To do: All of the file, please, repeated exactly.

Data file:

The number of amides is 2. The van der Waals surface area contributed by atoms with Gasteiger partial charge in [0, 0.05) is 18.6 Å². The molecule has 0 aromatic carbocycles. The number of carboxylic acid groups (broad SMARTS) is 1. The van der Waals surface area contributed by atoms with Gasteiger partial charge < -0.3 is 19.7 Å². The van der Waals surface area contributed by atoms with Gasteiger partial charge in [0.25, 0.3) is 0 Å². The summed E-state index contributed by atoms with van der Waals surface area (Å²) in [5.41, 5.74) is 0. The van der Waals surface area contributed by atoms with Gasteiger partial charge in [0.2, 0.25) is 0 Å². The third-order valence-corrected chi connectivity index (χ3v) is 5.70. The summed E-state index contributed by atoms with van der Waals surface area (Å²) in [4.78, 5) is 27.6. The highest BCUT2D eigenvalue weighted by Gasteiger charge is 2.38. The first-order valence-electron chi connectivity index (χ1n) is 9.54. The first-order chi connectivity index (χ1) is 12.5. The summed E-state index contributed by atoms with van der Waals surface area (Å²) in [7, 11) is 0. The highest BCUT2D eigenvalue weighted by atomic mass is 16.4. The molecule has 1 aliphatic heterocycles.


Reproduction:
The number of amides is 2. The van der Waals surface area contributed by atoms with Gasteiger partial charge in [0, 0.05) is 18.6 Å². The molecule has 0 aromatic carbocycles. The number of carboxylic acid groups (broad SMARTS) is 1. The van der Waals surface area contributed by atoms with Gasteiger partial charge < -0.3 is 19.7 Å². The van der Waals surface area contributed by atoms with Gasteiger partial charge in [0.25, 0.3) is 0 Å². The summed E-state index contributed by atoms with van der Waals surface area (Å²) in [5.41, 5.74) is 0. The van der Waals surface area contributed by atoms with Gasteiger partial charge in [0.2, 0.25) is 0 Å². The third-order valence-corrected chi connectivity index (χ3v) is 5.70. The summed E-state index contributed by atoms with van der Waals surface area (Å²) in [4.78, 5) is 27.6. The highest BCUT2D eigenvalue weighted by Gasteiger charge is 2.38. The first-order valence-electron chi connectivity index (χ1n) is 9.54. The first-order chi connectivity index (χ1) is 12.5. The summed E-state index contributed by atoms with van der Waals surface area (Å²) in [7, 11) is 0. The highest BCUT2D eigenvalue weighted by atomic mass is 16.4. The molecule has 1 aliphatic heterocycles.